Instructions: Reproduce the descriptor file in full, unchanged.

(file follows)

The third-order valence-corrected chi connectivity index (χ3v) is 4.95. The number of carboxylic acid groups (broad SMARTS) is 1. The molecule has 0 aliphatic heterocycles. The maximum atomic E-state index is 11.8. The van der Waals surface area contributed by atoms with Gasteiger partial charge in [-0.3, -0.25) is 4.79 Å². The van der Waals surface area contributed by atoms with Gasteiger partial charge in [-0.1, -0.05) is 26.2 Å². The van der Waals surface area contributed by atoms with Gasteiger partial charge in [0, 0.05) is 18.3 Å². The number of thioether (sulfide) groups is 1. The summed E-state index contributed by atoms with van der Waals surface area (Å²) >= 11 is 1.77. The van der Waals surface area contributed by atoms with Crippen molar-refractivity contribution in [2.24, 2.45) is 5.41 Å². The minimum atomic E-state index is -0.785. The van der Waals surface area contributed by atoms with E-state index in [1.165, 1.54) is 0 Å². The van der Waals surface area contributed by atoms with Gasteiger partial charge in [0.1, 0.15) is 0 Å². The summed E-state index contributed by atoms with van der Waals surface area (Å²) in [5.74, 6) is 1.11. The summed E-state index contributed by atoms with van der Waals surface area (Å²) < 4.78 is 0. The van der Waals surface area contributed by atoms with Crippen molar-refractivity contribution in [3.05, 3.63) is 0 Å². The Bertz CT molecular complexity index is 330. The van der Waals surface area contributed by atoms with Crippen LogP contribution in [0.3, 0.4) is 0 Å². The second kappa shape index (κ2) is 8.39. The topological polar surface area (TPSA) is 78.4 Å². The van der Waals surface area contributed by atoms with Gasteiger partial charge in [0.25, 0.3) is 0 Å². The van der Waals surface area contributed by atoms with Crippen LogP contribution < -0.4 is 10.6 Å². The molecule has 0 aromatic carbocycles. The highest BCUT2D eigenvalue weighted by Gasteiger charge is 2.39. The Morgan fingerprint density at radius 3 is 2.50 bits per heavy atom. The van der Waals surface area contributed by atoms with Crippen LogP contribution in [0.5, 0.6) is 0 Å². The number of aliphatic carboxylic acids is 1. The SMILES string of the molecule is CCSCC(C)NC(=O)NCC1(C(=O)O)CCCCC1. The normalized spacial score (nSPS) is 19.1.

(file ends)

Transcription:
The third-order valence-corrected chi connectivity index (χ3v) is 4.95. The number of carboxylic acid groups (broad SMARTS) is 1. The molecule has 0 aliphatic heterocycles. The maximum atomic E-state index is 11.8. The van der Waals surface area contributed by atoms with Gasteiger partial charge in [-0.3, -0.25) is 4.79 Å². The van der Waals surface area contributed by atoms with Gasteiger partial charge in [-0.1, -0.05) is 26.2 Å². The van der Waals surface area contributed by atoms with Gasteiger partial charge in [0, 0.05) is 18.3 Å². The number of thioether (sulfide) groups is 1. The summed E-state index contributed by atoms with van der Waals surface area (Å²) >= 11 is 1.77. The van der Waals surface area contributed by atoms with Crippen molar-refractivity contribution in [2.24, 2.45) is 5.41 Å². The minimum atomic E-state index is -0.785. The van der Waals surface area contributed by atoms with E-state index in [1.165, 1.54) is 0 Å². The van der Waals surface area contributed by atoms with Gasteiger partial charge in [0.1, 0.15) is 0 Å². The summed E-state index contributed by atoms with van der Waals surface area (Å²) in [5.74, 6) is 1.11. The summed E-state index contributed by atoms with van der Waals surface area (Å²) < 4.78 is 0. The van der Waals surface area contributed by atoms with Crippen molar-refractivity contribution in [3.05, 3.63) is 0 Å². The Bertz CT molecular complexity index is 330. The van der Waals surface area contributed by atoms with Crippen LogP contribution in [0.3, 0.4) is 0 Å². The second kappa shape index (κ2) is 8.39. The topological polar surface area (TPSA) is 78.4 Å². The van der Waals surface area contributed by atoms with Gasteiger partial charge in [0.25, 0.3) is 0 Å². The van der Waals surface area contributed by atoms with Crippen LogP contribution < -0.4 is 10.6 Å². The molecule has 0 aromatic carbocycles. The highest BCUT2D eigenvalue weighted by Gasteiger charge is 2.39. The Morgan fingerprint density at radius 3 is 2.50 bits per heavy atom. The van der Waals surface area contributed by atoms with Crippen LogP contribution in [0.5, 0.6) is 0 Å². The number of aliphatic carboxylic acids is 1. The SMILES string of the molecule is CCSCC(C)NC(=O)NCC1(C(=O)O)CCCCC1. The normalized spacial score (nSPS) is 19.1.